Associazione Nazionale Medici Cardiologi Ospedalieri

CONGRESS ABSTRACT

CONGRESS ABSTRACT

A case of acute coronary syndrome in disguise

PEZZI LAURA PESCARA(PESCARA) – OSPEDALE SANTO SPIRITO | ROSSI DAVIDE CHIETI(CHIETI) – CARDIOLOGIA UNIVERSITARIA “G. D’ANNUNZIO” | SCOLLO CLAUDIO CHIETI(CHIETI) – CARDIOLOGIA UNIVERSITARIA “G. D’ANNUNZIO”

A 56-year-old Caucasian woman with a silent cardiac history, a history of smoking, and a previous hip prosthesis surgery presented to the emergency department.

She reported oppressive chest pain radiating to the left arm intermittently for about 2 days, precipitated by significant emotional stress at work. The 12-lead ECG revealed sinus bradycardia, symmetrically negative T waves in the anterolateral leads, and prolonged QTc interval (544 ms). The echocardiogram showed apical akinesia, basal hyperkinesia, and moderately depressed global systolic function (ejection fraction 45%). Laboratory tests indicated elevated myocardial necrosis enzyme levels (hs-TnI 549 pg/ml), negative inflammatory markers, normal electrolytes, hemogram within normal limits, and normal renal function.

She was admitted with a working diagnosis of NSTEMI-ACS. On admission, the patient was asymptomatic for angina, and had stable vital signs, particularly a blood pressure of 120/70 mmHg and a heart rate of 55 bpm. Clinical examination revealed no abnormalities. The InterTAK score was 67.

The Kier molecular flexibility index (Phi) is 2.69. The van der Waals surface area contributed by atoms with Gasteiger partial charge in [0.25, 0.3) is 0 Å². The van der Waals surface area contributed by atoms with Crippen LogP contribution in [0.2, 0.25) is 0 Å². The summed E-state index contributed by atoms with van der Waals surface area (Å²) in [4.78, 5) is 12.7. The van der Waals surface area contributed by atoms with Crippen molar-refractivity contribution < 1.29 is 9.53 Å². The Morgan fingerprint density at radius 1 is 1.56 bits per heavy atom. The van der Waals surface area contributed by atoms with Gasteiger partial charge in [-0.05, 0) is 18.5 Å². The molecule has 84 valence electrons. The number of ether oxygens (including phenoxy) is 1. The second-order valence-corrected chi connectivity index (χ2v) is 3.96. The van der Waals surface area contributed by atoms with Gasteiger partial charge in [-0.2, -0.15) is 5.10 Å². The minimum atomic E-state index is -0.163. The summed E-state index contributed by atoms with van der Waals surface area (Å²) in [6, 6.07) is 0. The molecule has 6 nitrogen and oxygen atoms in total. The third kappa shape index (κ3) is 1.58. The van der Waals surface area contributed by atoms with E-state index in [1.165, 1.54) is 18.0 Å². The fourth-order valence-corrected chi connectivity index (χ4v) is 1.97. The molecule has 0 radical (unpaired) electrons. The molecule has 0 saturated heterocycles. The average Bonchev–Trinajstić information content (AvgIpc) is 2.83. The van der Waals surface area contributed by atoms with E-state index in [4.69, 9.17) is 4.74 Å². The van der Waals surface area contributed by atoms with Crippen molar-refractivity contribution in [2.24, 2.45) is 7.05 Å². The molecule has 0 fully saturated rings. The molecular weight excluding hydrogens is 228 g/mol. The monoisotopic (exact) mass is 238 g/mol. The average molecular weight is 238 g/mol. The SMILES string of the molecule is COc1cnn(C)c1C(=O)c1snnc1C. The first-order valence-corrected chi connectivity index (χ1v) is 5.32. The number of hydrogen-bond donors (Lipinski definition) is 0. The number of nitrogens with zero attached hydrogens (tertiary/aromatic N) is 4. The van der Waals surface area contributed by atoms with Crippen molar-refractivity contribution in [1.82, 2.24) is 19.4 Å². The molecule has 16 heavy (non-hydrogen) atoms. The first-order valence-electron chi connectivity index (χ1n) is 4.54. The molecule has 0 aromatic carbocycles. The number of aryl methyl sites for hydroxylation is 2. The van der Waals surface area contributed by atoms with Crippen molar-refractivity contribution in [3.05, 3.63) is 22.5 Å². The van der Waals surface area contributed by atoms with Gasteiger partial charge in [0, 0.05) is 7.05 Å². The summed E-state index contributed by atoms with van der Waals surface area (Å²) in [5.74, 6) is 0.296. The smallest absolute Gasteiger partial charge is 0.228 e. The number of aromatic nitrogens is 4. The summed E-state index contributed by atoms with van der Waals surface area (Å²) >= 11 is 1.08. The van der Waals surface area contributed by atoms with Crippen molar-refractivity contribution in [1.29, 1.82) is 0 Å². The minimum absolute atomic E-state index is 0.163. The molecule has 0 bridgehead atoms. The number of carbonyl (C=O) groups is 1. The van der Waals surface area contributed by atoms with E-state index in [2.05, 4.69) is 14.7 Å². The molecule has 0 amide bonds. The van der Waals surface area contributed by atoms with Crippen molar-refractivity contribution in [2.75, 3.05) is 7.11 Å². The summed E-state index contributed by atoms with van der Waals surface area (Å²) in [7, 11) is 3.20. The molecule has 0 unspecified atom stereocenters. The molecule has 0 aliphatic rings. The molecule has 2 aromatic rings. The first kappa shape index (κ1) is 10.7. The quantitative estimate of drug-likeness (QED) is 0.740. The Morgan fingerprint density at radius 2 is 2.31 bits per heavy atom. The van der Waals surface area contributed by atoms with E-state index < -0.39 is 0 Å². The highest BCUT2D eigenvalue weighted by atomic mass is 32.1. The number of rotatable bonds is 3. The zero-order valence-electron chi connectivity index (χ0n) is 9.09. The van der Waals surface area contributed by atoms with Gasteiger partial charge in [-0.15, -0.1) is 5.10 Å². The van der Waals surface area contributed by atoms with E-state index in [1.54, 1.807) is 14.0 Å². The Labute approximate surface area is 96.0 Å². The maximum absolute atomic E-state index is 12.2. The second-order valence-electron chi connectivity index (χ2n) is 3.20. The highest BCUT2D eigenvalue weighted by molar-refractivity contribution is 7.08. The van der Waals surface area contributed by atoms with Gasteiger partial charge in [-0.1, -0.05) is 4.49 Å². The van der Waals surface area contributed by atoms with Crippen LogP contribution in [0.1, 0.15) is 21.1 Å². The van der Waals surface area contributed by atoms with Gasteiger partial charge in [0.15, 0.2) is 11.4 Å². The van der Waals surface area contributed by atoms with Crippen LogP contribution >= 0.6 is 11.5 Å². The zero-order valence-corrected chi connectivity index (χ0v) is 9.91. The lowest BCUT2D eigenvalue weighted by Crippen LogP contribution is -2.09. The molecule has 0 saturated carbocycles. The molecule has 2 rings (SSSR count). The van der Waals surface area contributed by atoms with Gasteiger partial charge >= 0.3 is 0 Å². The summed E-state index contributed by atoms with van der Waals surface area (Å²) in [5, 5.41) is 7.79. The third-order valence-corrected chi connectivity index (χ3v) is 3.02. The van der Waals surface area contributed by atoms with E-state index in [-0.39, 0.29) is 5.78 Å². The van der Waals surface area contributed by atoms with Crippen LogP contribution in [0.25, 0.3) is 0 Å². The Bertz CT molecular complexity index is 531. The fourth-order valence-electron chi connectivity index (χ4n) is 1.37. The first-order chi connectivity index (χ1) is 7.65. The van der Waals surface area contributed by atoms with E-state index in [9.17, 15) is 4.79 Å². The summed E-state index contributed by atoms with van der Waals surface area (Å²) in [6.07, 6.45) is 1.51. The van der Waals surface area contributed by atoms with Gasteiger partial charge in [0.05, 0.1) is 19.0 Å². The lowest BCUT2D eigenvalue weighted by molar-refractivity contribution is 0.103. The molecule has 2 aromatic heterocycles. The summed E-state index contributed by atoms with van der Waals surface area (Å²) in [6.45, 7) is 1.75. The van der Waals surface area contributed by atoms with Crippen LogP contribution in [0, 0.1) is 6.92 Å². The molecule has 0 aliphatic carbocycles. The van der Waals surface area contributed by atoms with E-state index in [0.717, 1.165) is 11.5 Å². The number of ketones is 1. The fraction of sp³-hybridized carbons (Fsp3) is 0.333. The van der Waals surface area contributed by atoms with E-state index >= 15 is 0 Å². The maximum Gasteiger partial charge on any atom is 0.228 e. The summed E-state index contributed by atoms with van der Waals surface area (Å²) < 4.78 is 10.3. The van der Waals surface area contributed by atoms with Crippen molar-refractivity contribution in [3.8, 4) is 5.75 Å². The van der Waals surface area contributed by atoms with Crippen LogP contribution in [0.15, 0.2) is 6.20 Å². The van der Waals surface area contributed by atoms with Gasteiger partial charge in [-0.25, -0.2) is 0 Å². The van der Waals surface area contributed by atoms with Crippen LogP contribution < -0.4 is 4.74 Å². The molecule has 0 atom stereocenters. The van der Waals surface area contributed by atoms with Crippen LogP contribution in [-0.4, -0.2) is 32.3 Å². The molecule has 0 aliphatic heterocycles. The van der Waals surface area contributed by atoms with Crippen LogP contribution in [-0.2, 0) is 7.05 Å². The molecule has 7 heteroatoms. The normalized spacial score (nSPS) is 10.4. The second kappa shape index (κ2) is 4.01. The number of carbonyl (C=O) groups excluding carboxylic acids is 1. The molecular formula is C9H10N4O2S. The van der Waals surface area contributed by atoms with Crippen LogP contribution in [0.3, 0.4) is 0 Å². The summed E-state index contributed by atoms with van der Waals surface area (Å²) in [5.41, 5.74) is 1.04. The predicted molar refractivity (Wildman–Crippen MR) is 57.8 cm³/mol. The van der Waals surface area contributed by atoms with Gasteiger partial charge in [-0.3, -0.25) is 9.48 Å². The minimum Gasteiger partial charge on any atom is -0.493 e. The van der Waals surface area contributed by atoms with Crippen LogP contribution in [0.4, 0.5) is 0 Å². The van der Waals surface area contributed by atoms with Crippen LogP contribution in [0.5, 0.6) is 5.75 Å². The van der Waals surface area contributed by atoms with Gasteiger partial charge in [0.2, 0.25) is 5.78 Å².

Coronary angiography revealed severe stenosis of the mid-left anterior descending coronary artery, treated with PTCA-DES. The intracoronary imaging (OCT) showed a plaque with characteristics of stability, leading to the consideration of the diagnosis of Takotsubo syndrome in patient with CAD.

Subsequent echocardiography showed nearly complete recovery of systolic function. At the one-month follow-up, the patient exhibited preserved systolic function (EF 60%).

This case highlights Takotsubo syndrome with concomitant coronary artery disease (CAD) as a bystander. According to Mayo Clinic criteria, the coexistence of severe CAD would exclude the diagnosis of Takotsubo.

However, recent studies suggest the potential for coexistence, prompting the need for additional imaging modalities such as OCT and CMR to differentiate culprit from bystander lesions. Utilizing these techniques may alter the prevalence of Takotsubo syndrome, necessitating a reassessment of cases initially classified as NSTEMI-ACS.